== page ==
It was pitched as the Davos of digital wellbeing, and the Ithra Digital Wellbeing summit last week offered a lineup of 40+ global experts and activists in the field of digital wellbeing.
The two-day summit included a discussion of Ithra’s new 30-country survey of the state of digital wellbeing around the world today (download link to report, download link to article)
Although some notable names were missing, particularly from the field of positive technology and researchers measuring the impact of digital technology on our wellbeing, the event provided a good overview of current debates and issues in digital wellbeing.
Addiction, algorithms and AI featured prominently over the two days, as speakers discussed addictive-like digital behaviours and how ceding of control to algorithms and artificial intelligence may negatively influence our wellbeing – our ability to experience and evaluate life positively.
You can access the archived Summit content here (registration needed), but here are ten top takeouts from the event.
- Digital amplifies human nature (and human states and traits). This idea, proposed by Prof Paul Dolan and echoed by others, was a recurrent theme. Digital technology can amplify our strengths, talents, positive traits and positive life experiences, just as it can amplify our biases, weaknesses and negative experiences. The idea of digital as an amplifier – making us more of what we already are – is an interesting hypothesis to test
- Beyond good and evil. With a few exceptions, the debate about how our relationship with digital technology influences, and is influenced by, our wellbeing has moved beyond polarised tech alarmism vs tech utopianism. Digital is like any other technology (e.g. the wheel or the book) – it can be used to help or harm our wellbeing. It’s who’s doing what to whom with the technology that matters more than the technology itself
- The digital addiction business is alive and well: Activists and vendors still pushing the idea that digital technology is literally addictive (often selling a cure), even though the idea of digital behaviour as an addictive disorder is at best highly controversial, and certainly not accepted as a clinical diagnosis (apart perhaps from compulsive gaming and gambling on digital platforms). The threshold for persistent and repetitive behaviours to be classified as addictive is high – including withdrawal symptoms and increasing tolerance – with need to increase ‘dose’ (time spent), loss of interest in other activities, use to escape or relieve negative mood, jeopardising relationships, and deceiving others about behaviour. Nevertheless, as the Ithra report shows, there is a widespread public opinion that social media and digital devices are indeed addictive, and this represents a business opportunity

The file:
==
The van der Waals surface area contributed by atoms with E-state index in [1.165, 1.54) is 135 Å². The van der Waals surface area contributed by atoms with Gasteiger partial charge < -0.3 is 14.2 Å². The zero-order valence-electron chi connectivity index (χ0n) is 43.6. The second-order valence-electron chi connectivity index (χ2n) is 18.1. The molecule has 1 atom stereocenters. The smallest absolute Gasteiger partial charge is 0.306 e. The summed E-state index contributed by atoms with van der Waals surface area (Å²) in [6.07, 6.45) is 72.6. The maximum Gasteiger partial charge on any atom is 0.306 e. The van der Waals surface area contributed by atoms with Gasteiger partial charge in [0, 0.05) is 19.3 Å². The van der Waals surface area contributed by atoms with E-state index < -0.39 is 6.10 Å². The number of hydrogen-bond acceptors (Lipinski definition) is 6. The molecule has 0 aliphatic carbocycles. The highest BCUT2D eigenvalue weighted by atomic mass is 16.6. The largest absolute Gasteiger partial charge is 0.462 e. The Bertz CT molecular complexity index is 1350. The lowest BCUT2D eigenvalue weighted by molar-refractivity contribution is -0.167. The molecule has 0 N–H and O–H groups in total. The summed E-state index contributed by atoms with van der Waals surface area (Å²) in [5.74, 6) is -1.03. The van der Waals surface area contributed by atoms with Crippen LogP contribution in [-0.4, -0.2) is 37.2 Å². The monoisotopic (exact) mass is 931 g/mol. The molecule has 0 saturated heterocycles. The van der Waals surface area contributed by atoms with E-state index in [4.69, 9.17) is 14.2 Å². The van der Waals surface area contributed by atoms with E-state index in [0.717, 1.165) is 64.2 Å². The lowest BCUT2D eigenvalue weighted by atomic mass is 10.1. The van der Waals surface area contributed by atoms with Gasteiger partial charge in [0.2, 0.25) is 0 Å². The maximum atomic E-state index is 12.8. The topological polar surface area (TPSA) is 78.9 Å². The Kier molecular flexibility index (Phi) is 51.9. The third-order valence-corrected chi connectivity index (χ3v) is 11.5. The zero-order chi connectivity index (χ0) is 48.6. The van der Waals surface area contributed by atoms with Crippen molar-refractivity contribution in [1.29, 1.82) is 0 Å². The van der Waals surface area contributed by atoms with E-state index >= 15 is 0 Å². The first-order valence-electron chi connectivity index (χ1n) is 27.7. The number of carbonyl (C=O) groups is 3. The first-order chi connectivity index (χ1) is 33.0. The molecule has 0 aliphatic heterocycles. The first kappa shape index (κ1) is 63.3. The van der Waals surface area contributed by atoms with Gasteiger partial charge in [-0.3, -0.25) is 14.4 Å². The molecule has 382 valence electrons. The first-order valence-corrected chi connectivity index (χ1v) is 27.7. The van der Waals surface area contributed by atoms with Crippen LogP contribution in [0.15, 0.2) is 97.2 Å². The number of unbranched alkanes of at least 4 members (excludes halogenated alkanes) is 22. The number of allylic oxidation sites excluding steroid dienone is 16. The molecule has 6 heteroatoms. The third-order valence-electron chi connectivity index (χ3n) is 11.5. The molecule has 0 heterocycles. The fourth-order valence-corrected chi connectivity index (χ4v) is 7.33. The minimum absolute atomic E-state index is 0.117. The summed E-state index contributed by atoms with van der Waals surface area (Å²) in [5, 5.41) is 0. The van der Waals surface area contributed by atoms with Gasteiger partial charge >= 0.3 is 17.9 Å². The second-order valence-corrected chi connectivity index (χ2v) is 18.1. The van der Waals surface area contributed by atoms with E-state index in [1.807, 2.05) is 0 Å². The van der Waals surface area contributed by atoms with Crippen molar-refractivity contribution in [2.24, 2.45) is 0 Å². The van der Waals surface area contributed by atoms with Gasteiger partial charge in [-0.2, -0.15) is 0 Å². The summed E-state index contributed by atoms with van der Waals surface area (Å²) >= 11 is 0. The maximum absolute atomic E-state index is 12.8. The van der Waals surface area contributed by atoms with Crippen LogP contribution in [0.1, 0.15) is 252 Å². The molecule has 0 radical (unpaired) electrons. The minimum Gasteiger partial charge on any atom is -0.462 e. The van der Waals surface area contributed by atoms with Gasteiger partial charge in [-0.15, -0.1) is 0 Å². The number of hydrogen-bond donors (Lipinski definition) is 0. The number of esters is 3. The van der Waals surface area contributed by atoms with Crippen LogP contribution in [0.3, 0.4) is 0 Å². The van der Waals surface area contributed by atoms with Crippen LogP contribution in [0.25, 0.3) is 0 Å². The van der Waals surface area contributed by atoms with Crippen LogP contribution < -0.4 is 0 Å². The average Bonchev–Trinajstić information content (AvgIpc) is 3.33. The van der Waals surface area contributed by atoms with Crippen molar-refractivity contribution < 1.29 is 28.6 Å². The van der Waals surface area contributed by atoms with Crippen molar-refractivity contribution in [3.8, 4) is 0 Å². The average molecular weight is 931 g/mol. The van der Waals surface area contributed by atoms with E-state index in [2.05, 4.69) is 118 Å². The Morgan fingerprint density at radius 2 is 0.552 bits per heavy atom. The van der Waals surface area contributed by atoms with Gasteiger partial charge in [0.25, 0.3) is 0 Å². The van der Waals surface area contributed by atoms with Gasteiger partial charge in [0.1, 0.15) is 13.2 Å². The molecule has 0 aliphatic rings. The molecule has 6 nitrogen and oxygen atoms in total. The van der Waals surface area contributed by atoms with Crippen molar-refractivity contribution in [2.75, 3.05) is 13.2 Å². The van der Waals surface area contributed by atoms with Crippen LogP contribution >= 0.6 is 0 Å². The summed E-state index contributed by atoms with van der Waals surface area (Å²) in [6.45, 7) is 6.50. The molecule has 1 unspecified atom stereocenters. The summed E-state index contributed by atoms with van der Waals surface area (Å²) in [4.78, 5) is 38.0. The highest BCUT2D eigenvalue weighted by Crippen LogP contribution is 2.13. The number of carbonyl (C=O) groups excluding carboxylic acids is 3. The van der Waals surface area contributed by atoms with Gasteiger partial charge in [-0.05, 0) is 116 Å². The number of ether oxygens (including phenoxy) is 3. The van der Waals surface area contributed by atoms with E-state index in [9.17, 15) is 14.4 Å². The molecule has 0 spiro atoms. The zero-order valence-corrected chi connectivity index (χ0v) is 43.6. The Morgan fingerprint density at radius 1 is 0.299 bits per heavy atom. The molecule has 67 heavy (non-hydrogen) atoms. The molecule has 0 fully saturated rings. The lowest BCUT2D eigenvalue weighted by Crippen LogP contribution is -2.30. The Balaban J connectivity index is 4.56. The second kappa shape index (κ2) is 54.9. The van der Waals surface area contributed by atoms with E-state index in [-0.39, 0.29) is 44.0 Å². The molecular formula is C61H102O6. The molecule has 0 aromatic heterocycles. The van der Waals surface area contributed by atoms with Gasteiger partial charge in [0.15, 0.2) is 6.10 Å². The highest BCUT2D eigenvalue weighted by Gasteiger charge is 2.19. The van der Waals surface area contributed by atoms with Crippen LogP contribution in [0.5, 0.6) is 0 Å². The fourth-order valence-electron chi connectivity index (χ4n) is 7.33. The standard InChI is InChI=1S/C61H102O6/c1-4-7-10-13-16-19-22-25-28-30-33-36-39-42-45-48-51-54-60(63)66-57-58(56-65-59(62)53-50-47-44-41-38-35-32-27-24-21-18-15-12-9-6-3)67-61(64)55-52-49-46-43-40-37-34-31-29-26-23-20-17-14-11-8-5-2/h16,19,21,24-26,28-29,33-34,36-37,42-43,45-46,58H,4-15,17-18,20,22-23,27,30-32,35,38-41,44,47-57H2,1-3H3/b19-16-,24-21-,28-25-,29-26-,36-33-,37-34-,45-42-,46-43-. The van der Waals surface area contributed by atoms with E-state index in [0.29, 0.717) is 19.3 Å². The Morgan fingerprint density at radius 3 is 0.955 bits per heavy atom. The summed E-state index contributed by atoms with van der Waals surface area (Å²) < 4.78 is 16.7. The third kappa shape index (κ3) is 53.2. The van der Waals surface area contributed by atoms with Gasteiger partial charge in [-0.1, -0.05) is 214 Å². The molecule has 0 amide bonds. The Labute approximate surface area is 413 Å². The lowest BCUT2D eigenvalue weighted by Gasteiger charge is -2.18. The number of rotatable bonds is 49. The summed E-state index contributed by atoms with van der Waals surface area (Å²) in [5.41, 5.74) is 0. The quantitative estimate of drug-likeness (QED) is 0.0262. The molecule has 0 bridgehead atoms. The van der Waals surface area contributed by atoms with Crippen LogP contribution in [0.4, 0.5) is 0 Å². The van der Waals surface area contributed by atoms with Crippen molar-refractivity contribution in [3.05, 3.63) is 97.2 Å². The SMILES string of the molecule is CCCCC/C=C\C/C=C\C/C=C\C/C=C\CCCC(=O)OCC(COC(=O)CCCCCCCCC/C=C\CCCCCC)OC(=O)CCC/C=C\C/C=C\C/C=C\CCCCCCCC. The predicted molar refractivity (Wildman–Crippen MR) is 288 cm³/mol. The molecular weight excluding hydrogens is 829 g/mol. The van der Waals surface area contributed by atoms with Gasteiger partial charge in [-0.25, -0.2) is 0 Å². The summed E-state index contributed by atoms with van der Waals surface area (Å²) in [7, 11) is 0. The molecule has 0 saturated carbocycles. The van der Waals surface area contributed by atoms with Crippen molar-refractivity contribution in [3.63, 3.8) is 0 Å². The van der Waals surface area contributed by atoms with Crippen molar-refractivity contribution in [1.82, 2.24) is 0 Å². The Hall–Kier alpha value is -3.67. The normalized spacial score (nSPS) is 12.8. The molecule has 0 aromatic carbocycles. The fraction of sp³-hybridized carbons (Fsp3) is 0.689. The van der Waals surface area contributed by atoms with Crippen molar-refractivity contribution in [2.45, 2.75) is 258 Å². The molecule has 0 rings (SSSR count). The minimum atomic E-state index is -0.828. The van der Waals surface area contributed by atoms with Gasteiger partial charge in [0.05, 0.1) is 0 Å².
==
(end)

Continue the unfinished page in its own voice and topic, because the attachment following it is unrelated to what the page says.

- The rise of the algorithm. The other big ‘A’ word (other than addiction) at the event was ‘algorithm’. Lots of talk about the potential of digital algorithms (and AI) to undermine (or enhance) human autonomy, relatedness and competence, and in doing so influencing wellbeing. My prediction is that ‘algorithm’ will become the new metaphor for how we understand our world, ourselves, our minds and our technology.
- Negativity bias. Many of the discussions centred around problematic use of digital technology that have been (more or less) linked to mental and physical health problems, such as depression, anxiety, sleep problems, attention-deficit, self-harm and eating disorders, obesity, and physical injury (due to digital distraction). Whilst there was some focus on the health benefits of digital technology, the overall focus was on digital as a health hazard.
- We need a Digital Hippocratic Oath: Companies should have an ethical code of conduct, and perhaps certification, that they can sign up to, in order to signal that they put citizen wellbeing first, and subscibe the principals of ethical design. I like this idea.
- Digital Proficiency Pass: Age-gating and licences are necessary to engage in some risky behaviours e.g. driving, so should there be a licence or proficiency pass for navigating digital technology? In addition to promoting digital literacy (awareness and understanding) should schools focus on teaching practical digital skills, and developing digital competencies to help young people master their increasingly digitalised world. Digital access matters too.
- Do we need digital nutrition labels or health warnings? Should digital products and services include ‘ingredient lists/labels’ like food, with honest transparent listing of the algorithms, persuasion and sales techniques they use? And/or should digital products include a health warnings if/when evidence warrants it?
- Keep it simple: Favourite practical tip of the event was from James Clear. Leave your mobile phone in another room – away from you – until lunch time. And watch your sense of focus and productivity rise.
- We need clear definitions: Digital wellbeing still means very different things to different people – including bizarrely ‘digital illbeing’ to some. Unless we agree on working definitions and evidence-based frameworks – we will continue to talk past each other, and the field will not evolve.
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